The annual electricity demand forecast is an important part of power system planning, which is influenced by economic and social uncertainties. Support vector regression (SVR) can be applied to the prediction problem in the case of finite samples. Thus, SVR can be used for predicting electricity demand.where are the Lagrangian multipliers. is called the kernel function, whose value equals the inner product of two vectors (such as and ) in the feature space. is constant. SVM aims to minimize the empirical risk. Selecting and determining the parameters of the kernel function require knowledge based on the application domain and reflect the distribution of the input training data as much as possible. There are many kernel functions commonly used, such as polynomial kernel function, Gaussian radial basis function (RBF), kernel function, and the Sigmoid kernel function. RBF kernel is easier to implement and able to nonlinearly map the training data into an infinite dimensional space, and it is suitable to deal with nonlinear relationship problems. Thus, this study used RBF kernel to predict the electricity demand, radial basis function (RBF) with a width of . SVR generalization performance depends on a good setting of regularization constant , precision parameter , and the kernel parameters [26]. In this study, the optimal values of parameters , , and are determined by employing a grid-search in a n-fold cross-validation approach which can prevent the overfitting problem [27, 28]. The mean absolute percent error (MAPE) is a commonly used forecasting error metric for quantifying and assessing the accuracy of the predicted output values. Meanwhile, the average relative error strengthens the function of the large error term in the indicator. Therefore, this study adopts the average relative error as the judgment basis of each prediction result. Three kinds of accuracy criteria (i.e., prediction accuracy: PA, Fitting accuracy: FA, and overall accuracy: OA) were used to assess the performance of the SVR model [26, 29, 30].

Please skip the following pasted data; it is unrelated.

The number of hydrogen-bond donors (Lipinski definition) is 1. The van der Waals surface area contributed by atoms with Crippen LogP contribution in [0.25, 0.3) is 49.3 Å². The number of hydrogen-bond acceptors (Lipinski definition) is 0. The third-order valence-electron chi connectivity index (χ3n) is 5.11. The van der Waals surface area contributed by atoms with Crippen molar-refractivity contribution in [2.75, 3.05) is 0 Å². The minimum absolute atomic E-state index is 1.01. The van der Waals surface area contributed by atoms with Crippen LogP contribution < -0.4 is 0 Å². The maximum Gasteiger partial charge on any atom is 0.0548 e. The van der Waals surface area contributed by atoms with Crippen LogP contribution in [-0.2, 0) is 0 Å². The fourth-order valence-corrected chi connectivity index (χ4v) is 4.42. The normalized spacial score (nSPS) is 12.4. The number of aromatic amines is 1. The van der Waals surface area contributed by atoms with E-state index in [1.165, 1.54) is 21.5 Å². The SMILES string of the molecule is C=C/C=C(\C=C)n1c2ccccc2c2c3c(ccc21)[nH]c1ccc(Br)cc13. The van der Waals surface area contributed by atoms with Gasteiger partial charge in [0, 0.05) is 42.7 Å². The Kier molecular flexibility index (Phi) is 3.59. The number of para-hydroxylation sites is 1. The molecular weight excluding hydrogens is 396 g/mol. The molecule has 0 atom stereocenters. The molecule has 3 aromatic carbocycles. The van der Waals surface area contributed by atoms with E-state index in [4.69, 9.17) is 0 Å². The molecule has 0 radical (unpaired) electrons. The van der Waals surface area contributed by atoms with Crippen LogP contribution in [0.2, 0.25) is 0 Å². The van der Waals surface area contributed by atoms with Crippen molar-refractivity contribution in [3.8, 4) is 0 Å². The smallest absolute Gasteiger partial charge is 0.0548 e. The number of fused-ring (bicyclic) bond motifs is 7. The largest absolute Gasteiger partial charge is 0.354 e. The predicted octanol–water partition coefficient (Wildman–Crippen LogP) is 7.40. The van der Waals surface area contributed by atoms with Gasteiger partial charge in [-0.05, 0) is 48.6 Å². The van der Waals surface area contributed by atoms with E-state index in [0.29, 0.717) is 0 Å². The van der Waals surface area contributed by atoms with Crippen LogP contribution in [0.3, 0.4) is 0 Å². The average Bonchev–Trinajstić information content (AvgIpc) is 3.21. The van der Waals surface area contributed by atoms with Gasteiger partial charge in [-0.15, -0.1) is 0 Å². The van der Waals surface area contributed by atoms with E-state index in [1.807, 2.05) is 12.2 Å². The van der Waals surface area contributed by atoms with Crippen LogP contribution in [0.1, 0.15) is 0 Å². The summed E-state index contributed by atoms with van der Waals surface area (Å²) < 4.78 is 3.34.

is used to compare actual electricity consumption values and predicted electricity consumption values during the test period. is used to compare the actual electricity consumption values and the predicted electricity consumption values of all the training points time periods. is used to compare actual electricity consumption values and to predict electricity consumption values over all time periods, including training and testing time periods.